Millet is rich in fiber and non-starchy polysaccharides, two types of undigestible carbs that help control blood sugar levels. Millet is rich in dietary fiber, both soluble and insoluble. The insoluble fiber in millet is known as a “prebiotic,” which means it supports good bacteria in your digestive system. This type of fiber is also important for adding bulk to stools, which helps keep you regular and reduces your risk of colon cancer.
The soluble fiber in millet can help reduce the amount of cholesterol in your blood, a risk factor for atherosclerosis. Soluble fiber turns into a gel in your stomach and absorbs cholesterol, allowing it to be safely carried out of your system.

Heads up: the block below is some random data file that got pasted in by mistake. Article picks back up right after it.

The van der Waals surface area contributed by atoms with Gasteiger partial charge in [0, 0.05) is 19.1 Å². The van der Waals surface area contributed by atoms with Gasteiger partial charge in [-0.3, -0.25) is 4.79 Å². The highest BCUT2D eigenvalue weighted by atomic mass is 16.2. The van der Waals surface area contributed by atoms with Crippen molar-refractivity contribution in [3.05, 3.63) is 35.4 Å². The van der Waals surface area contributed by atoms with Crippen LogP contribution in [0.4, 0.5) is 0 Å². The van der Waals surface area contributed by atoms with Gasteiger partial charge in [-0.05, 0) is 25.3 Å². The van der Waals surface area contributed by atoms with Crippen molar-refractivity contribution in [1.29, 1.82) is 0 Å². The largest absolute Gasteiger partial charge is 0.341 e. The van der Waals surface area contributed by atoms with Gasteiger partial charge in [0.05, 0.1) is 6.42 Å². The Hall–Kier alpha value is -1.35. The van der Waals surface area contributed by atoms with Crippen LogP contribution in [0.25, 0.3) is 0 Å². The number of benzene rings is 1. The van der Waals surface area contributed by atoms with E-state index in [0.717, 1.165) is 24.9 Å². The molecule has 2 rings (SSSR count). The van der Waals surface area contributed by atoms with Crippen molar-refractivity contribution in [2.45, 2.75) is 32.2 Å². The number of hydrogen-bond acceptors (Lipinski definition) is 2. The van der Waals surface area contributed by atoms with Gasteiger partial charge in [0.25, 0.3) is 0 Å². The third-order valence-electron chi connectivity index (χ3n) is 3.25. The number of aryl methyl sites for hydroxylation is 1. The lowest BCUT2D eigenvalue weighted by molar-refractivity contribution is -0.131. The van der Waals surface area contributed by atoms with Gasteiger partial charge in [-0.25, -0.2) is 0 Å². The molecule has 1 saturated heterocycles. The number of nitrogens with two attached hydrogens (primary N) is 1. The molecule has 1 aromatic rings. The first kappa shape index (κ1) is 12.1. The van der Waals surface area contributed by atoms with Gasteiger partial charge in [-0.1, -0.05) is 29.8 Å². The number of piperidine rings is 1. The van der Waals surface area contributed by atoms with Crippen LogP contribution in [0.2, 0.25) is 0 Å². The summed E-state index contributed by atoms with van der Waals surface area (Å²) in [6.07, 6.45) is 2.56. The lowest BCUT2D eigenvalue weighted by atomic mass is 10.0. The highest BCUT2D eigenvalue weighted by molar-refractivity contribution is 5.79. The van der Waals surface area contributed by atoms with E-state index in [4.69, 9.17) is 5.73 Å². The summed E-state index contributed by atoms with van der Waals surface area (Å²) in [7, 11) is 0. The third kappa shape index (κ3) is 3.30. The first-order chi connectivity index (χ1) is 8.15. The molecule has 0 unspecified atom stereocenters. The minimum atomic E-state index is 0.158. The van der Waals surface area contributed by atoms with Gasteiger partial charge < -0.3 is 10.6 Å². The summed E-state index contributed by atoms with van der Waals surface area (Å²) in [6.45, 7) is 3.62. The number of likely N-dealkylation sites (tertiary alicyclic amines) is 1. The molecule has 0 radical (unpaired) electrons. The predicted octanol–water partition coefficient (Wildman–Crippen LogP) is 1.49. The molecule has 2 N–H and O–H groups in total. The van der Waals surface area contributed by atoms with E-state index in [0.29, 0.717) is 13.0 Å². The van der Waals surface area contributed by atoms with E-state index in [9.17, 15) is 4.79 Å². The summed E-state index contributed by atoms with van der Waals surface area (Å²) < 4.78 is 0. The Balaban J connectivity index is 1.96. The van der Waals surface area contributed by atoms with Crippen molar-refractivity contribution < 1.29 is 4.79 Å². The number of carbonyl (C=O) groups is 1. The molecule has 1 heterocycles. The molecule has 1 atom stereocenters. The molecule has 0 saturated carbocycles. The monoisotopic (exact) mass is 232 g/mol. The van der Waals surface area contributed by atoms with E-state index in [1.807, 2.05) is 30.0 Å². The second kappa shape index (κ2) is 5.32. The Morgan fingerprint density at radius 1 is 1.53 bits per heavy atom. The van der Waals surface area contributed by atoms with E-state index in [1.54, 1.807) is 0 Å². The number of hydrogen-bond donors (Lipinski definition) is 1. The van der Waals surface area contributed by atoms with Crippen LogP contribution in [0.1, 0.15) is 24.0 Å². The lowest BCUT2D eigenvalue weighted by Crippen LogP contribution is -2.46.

Millet has a low glycemic index (GI), meaning that it’s unlikely to spike your blood sugar levels.Millet takes longer to digest than standard wheat flour. For this reason, millet is considered an ideal grain for people with diabetes. A study in 105 people with type 2 diabetes determined that replacing a rice-based breakfast with a millet-based one lowered blood sugar levels after the meal.
Despite millet’s multiple health benefits, it also contains antinutrients, compounds that block or reduce your body’s absorption of other nutrients and may lead to deficiencies. Phytic acid interferes with potassium, calcium, iron, zinc, and magnesium uptake. However, a person with a balanced diet isn’t likely to experience adverse effects.
You can lower millet’s antinutrient content significantly by soaking it overnight at room temperature, then draining and rinsing it before cooking.
Plus, sprouting reduces antinutrient content. Certain health food stores sell sprouted millet, though you can also germinate it on your own. To do so, place soaked millet in a glass jar and cover it with a cloth that’s secured with a rubber band.